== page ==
Four women met with Mrs Anderson in February to complain about Mr Coorey’s behaviour which included suggestions women should “come and sit on my lap.” Mr Coorey also sent a text message to a female club member suggesting she “suck off” one of his friends. Mr Coorey has since suggested someone else might have used his phone to send the message, according to one of his associates.
Mrs Anderson informed Mr Coorey of the allegations and an investigation was commissioned by both the football and league club boards.
Without the women making formal statements, the matter was not resolved. The women later contacted the Herald independently.
Several influential members, who control large blocs of votes, have attempted to broker a peace deal to prevent the club degenerating into civil war. They had urged Mr Coorey to stand down as chairman – but still remain on the board – while the investigation occurs.
On Tuesday evening a meeting was held at John Ballesty’s house at Breakfast Point. Joining the host was Paul Dunn who, like Ballesty, sits on both the football and league club boards.
Also present were Bill Diakos and James “Gabby” Marroun, crucial if Mr Coorey didn’t stand down as chair, there would be a vote of no confidence in him on Wednesday.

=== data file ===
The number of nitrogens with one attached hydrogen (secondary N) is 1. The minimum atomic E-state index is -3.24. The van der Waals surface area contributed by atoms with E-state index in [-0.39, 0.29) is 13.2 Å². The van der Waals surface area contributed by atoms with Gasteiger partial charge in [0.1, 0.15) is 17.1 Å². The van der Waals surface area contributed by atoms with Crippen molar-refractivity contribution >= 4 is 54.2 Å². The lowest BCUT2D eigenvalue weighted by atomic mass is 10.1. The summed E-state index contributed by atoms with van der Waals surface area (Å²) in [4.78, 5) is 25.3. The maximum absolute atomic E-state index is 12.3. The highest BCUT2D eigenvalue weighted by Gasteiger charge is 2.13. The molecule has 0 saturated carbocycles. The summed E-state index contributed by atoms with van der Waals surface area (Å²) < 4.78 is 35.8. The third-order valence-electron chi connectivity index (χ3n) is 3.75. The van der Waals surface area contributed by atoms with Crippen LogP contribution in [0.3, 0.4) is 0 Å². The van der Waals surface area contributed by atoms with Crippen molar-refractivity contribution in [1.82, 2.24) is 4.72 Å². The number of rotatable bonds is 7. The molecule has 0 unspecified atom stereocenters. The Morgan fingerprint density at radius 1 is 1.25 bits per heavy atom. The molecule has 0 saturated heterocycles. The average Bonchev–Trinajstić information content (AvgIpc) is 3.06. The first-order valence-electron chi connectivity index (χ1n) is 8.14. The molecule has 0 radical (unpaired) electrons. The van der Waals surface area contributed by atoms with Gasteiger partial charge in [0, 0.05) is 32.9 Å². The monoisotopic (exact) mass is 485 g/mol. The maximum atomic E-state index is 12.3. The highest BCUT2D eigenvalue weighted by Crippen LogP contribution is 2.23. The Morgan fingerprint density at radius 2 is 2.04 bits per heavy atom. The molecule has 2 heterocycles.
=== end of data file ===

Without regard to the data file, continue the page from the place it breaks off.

Mr Coorey, 61, is refusing to budge. “It’s war,” said one of those close Mr Coorey, referring to the chairman’s plan to blow up his former friend, Mrs Anderson.
It is the leagues club which provides the financial muscle to the football club, which runs the Bulldogs’ football team. Last year the leagues club, which earned $74.5 million from gaming, gave $5.28 million to the football club.
But in reality the football club controls the leagues club as it gets to appoint four people directly to the seven-person board. In 2018 Mr Coorey, Mr Dunn, Mr Ballesty and Mr Marroun were the four chosen by Mrs Anderson to be on the leagues club. Mr Marroun fell on his sword after the Herald revealed he was a former bankrupt and had been banned from junior league.
Mr Coorey, a mortgage broker, earned between $60,000 and $80,000 per year as the chair of the leagues club.
The seven directors also receive substantial benefits including a hospitality account of up to $5200 for each director to purchase food and beverage at the club.
The club also picks up the costs for directors and spouses to attend Bulldogs matches or any “representative match conducted by the NRL” in Australia or overseas.
The directors and their spouses enjoy other perks such have their expenses paid for any pre-season or end of season tours.
Kate McClymont is an investigative journalist at The Sydney Morning Herald.
Adrian Proszenko is the Chief Rugby League Reporter for the Sydney Morning Herald.